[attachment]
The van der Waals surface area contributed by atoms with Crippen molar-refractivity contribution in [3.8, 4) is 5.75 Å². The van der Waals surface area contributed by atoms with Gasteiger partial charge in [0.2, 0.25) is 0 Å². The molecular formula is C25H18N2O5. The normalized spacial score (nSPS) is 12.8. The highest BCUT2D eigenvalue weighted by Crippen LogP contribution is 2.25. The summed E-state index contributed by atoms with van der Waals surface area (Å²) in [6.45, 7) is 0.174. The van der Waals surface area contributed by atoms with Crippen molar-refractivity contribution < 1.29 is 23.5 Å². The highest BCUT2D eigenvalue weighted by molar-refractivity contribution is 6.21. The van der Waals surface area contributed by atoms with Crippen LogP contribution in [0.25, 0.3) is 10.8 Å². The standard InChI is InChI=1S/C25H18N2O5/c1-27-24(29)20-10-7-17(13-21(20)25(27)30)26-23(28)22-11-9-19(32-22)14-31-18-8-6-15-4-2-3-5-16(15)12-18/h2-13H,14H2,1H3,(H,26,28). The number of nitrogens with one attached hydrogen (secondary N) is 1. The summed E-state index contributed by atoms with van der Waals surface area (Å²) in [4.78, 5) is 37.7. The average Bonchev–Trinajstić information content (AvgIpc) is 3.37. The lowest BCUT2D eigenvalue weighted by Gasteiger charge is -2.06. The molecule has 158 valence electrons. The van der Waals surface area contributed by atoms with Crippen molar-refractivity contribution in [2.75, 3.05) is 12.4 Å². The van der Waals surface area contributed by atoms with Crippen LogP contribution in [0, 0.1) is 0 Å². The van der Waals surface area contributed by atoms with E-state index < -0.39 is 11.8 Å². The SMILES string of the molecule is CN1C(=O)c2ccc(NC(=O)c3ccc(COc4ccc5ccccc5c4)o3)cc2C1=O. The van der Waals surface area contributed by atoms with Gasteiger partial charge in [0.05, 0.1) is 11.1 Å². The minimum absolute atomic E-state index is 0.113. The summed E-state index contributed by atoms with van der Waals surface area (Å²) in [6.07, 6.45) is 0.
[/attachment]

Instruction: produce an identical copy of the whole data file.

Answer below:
The van der Waals surface area contributed by atoms with Crippen molar-refractivity contribution in [3.8, 4) is 5.75 Å². The van der Waals surface area contributed by atoms with Gasteiger partial charge in [0.2, 0.25) is 0 Å². The molecular formula is C25H18N2O5. The normalized spacial score (nSPS) is 12.8. The highest BCUT2D eigenvalue weighted by Crippen LogP contribution is 2.25. The summed E-state index contributed by atoms with van der Waals surface area (Å²) in [6.45, 7) is 0.174. The van der Waals surface area contributed by atoms with Crippen molar-refractivity contribution < 1.29 is 23.5 Å². The highest BCUT2D eigenvalue weighted by molar-refractivity contribution is 6.21. The van der Waals surface area contributed by atoms with Crippen LogP contribution in [0.25, 0.3) is 10.8 Å². The standard InChI is InChI=1S/C25H18N2O5/c1-27-24(29)20-10-7-17(13-21(20)25(27)30)26-23(28)22-11-9-19(32-22)14-31-18-8-6-15-4-2-3-5-16(15)12-18/h2-13H,14H2,1H3,(H,26,28). The number of nitrogens with one attached hydrogen (secondary N) is 1. The summed E-state index contributed by atoms with van der Waals surface area (Å²) in [4.78, 5) is 37.7. The average Bonchev–Trinajstić information content (AvgIpc) is 3.37. The lowest BCUT2D eigenvalue weighted by Gasteiger charge is -2.06. The molecule has 158 valence electrons. The van der Waals surface area contributed by atoms with Crippen molar-refractivity contribution in [2.75, 3.05) is 12.4 Å². The van der Waals surface area contributed by atoms with Crippen LogP contribution in [0, 0.1) is 0 Å². The van der Waals surface area contributed by atoms with E-state index < -0.39 is 11.8 Å². The SMILES string of the molecule is CN1C(=O)c2ccc(NC(=O)c3ccc(COc4ccc5ccccc5c4)o3)cc2C1=O. The van der Waals surface area contributed by atoms with Gasteiger partial charge in [0.05, 0.1) is 11.1 Å². The minimum absolute atomic E-state index is 0.113. The summed E-state index contributed by atoms with van der Waals surface area (Å²) in [6.07, 6.45) is 0.